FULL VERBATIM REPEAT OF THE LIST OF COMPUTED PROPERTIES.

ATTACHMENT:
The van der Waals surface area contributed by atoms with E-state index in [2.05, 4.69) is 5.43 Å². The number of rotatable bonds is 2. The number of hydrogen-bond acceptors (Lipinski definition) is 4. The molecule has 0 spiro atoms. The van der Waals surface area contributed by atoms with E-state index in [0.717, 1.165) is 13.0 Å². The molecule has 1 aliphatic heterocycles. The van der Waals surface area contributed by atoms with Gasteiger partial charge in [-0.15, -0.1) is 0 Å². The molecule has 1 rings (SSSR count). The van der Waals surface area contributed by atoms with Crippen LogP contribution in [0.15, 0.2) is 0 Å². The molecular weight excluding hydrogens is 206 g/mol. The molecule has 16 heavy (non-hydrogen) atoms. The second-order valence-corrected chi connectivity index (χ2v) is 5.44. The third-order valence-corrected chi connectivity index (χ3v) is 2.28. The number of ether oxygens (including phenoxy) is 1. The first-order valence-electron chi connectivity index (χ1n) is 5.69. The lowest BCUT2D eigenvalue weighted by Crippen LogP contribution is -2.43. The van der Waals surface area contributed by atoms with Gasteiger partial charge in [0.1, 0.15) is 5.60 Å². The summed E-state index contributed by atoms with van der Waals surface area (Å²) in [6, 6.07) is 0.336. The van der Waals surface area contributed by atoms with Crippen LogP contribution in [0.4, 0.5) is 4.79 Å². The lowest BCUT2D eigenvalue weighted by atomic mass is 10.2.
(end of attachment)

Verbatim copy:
The van der Waals surface area contributed by atoms with E-state index in [2.05, 4.69) is 5.43 Å². The number of rotatable bonds is 2. The number of hydrogen-bond acceptors (Lipinski definition) is 4. The molecule has 0 spiro atoms. The van der Waals surface area contributed by atoms with E-state index in [0.717, 1.165) is 13.0 Å². The molecule has 1 aliphatic heterocycles. The van der Waals surface area contributed by atoms with Gasteiger partial charge in [-0.15, -0.1) is 0 Å². The molecule has 1 rings (SSSR count). The van der Waals surface area contributed by atoms with Crippen LogP contribution in [0.15, 0.2) is 0 Å². The molecular weight excluding hydrogens is 206 g/mol. The molecule has 16 heavy (non-hydrogen) atoms. The second-order valence-corrected chi connectivity index (χ2v) is 5.44. The third-order valence-corrected chi connectivity index (χ3v) is 2.28. The number of ether oxygens (including phenoxy) is 1. The first-order valence-electron chi connectivity index (χ1n) is 5.69. The lowest BCUT2D eigenvalue weighted by Crippen LogP contribution is -2.43. The van der Waals surface area contributed by atoms with Gasteiger partial charge in [0.1, 0.15) is 5.60 Å². The summed E-state index contributed by atoms with van der Waals surface area (Å²) in [6, 6.07) is 0.336. The van der Waals surface area contributed by atoms with Crippen LogP contribution in [0.4, 0.5) is 4.79 Å². The lowest BCUT2D eigenvalue weighted by atomic mass is 10.2.